A Port of Entry for Enslaved Africans By Damon Fordham South Carolina's Lowcountry holds a major place of importance in African-American history for many reasons, but perhaps most importantly as a port of entry for people of African descent. According to several historians, anywhere from 40 to 60 percent of the Africans who were brought to America during the slave trade entered through ports in the Lowcountry. This has given the Lowcountry the designation among some as the "Ellis Island for African Americans," although some dispute this term, as the Ellis Island immigrants arrived voluntarily as opposed to the Africans who were captured in the Atlantic slave trade.
Founding and initial growth[ edit ] The hanging of pirate Stede Bonnet in Charleston, Restored to the throne following Oliver Cromwell 's ProtectorateKing Charles II granted the chartered Carolina territory to eight of his loyal friends, known as the Lords Proprietorsin It took seven years before the Lords could arrange for settlement, the first being that of "Charles Town," the original name for the city.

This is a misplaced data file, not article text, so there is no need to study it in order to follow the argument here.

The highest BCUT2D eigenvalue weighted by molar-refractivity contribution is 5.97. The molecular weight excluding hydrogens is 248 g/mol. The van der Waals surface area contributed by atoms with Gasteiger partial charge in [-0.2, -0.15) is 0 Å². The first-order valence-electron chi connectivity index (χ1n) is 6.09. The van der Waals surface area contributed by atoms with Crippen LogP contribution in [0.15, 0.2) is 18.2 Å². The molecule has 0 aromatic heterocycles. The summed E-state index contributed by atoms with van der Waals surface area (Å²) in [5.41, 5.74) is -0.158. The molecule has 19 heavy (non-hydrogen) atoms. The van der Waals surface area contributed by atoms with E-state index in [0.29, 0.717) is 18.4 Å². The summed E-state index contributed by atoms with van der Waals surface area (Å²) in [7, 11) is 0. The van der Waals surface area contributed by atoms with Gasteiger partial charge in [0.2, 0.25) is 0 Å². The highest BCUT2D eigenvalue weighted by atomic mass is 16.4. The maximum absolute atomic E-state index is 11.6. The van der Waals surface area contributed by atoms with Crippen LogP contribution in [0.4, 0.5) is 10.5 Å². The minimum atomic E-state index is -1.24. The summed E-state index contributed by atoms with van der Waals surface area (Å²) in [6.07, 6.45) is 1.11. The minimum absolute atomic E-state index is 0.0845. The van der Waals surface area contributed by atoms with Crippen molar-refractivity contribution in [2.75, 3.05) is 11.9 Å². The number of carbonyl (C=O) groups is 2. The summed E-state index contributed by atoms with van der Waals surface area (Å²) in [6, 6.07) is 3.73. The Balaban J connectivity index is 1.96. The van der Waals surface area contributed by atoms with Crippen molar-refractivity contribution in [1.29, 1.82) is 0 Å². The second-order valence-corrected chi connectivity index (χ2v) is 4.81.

The community was established in by English colonists from Bermudaunder the first Governor of South CarolinaWilliam Sayleon the west bank of the Ashley River a few miles northwest of the present city. It was soon designated by Anthony Ashley Cooperleader of the Lords Proprietor, to become a "great port towne", a destiny which the city fulfilled.
Bythe settlement had grown, joined by settlers from EnglandBarbadosand Virginia ; and it was moved to the current peninsular location. As the capital of the Carolina colonyCharles Town was a base for colonial expansion and was the southernmost point of English settlement during the late 17th century.
The settlement was often subject to attack from sea and from land. Countries such as Spain and France that still contested England 's claim to the region launched periodic assaults along with combined resistance from Native Americans and pirate raids.
An example of an assault is the failed expedition during Queen Anne's War. Charleston's colonists erected a fortification wall around the small settlement to aid in its defense.
Two buildings remain from the Walled City: Over time, it became known as the Four Corners of the Law, referring to the various arms of governmental and religious law presiding over the square and the growing city.